Still, the teenagers in the film, find ways to have fun and make the most of the moment they are in, as they are frustrated about worrying about the future and desire“…to stop thinking of the present as some minor, insignificant preamble to something else.”

Throughout the movie the audience is introduced to a diverse array of characters and groups that together form a community of high schoolers. Like a majority of the coming-of-age movies, there is a pattern of compartmentalizing characters into clichés – the jocks, the outcasts, the nerds and pinning them against each other. While “Dazed and Confused” still presents these identities and groups, it doesn’t restrict them into these black and white categories, but rather depicts complex and multifaceted characters. They all also seem to have a sense of camaraderie between each other—they share moments and emotions, and all come together for an end of the year party. This is a much more accurate representation of the high school experience and highlights the common desires and fears that all teenagers have.

This film also depicts moments that many teenagers can attest to experiencing themselves, like staying out too late and coming home to your mother waiting up. Within the film, there is a connection created between each watcher and in this case, it brings together past and present teenagers under common experiences. The film also focuses on the good times of growing up rather than only the difficult times. The lighthearted and playful tone, with the underlying universal themes and a depiction of everyday events, makes this movie a classic and essential for every teenager to watch.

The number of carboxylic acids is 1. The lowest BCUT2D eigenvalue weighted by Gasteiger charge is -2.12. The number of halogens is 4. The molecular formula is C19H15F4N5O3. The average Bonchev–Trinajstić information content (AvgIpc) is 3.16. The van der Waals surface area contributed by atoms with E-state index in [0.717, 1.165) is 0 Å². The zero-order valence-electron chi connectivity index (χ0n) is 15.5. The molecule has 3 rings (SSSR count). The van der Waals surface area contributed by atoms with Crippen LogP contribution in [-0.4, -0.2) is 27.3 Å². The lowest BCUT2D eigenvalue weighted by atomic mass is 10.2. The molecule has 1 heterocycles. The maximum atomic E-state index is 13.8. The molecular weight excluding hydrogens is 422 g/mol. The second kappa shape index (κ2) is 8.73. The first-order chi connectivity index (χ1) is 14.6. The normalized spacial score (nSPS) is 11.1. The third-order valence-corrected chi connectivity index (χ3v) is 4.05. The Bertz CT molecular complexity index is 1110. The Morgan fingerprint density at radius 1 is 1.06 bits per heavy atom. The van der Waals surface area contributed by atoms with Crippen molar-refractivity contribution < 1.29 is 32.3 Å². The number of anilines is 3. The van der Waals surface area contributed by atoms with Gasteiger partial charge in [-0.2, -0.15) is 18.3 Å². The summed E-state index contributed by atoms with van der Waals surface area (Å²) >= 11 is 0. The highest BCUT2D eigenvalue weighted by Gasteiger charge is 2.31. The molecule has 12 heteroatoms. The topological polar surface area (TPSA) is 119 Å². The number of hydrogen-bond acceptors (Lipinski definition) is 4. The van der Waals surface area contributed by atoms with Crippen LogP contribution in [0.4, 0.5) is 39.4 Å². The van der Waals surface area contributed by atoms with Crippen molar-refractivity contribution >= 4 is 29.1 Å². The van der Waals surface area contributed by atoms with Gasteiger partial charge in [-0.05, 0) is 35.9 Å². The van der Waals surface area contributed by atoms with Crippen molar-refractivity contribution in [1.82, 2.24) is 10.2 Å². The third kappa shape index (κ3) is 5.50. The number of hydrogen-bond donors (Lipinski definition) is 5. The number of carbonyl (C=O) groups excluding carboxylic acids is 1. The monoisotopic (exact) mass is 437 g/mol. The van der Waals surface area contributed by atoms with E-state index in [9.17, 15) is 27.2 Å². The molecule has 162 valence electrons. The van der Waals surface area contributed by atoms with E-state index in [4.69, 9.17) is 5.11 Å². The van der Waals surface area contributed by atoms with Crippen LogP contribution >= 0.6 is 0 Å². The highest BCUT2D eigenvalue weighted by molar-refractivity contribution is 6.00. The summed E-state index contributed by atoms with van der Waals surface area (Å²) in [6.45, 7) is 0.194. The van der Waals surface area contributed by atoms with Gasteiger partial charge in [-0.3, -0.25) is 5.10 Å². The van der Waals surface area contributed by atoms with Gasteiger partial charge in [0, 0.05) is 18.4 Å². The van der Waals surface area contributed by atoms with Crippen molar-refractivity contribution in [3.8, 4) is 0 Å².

Stephen Chbosky’s “Perks of Being a Wallflower”, strives to tell its audience about the importance of finding the friends that make you feel like you belong, making the most of the moment you are in and learning to participate in life.

Charlie (Logan Lerman) is a freshman in high school struggling with his mental health and confidence. He spends much of his time in high school as a wallflower, observing others’ lives from afar, until he meets Sam (Emma Watson) and Patrick (Ezra Miller). Through their friendship, Charlie gains an appreciation for the small moments which makes him feel like he belongs to something greater. It shows the desire and importance of finding the right people that give the feeling of community and belonging.

Throughout the film Charlie begins to come out of his comfort zone and participate in all the simple activities that make life great. Whether that be dancing with friends at a school dance or standing out of a car as he passes through a tunnel.

Much of the movie takes place in typical high school settings such as the school, football games, a friend’s house, the local diner and in the car. These were places where every high schooler spends much of their time and these are settings of some of my best memories.  As the three friends drive through a tunnel into the city, Charlie poignantly says “and I know these will all be stories someday…But right now these moments are not stories…and in this moment I swear we are infinite.” As the viewer sees Charlie’s year in the movie, they are reminded of the moments that they themselves felt “infinite,” and the ordinary beauty of the present moment.

Although each of these films are unique and tell their own story, they seem to have a common theme at hand; They all strive to tell their audience to appreciate the moment they are in and not to waste years of being young wishing for what’s next. Coming-of-age movies are a way to eternalize and personify moments that everyone will experience at some point. Everyone has to grow up, which makes all of these films universal. Everyone can relate to growing up.

It is important to have films that speak to the watcher with images of real life and real emotions, especially for young people who often feel alone in their struggles. These films remind us that we are not alone, it will get better and that our lives are not insignificant.

Saliha Bayrak is a Collegian Correspondent and can be reached at [email protected].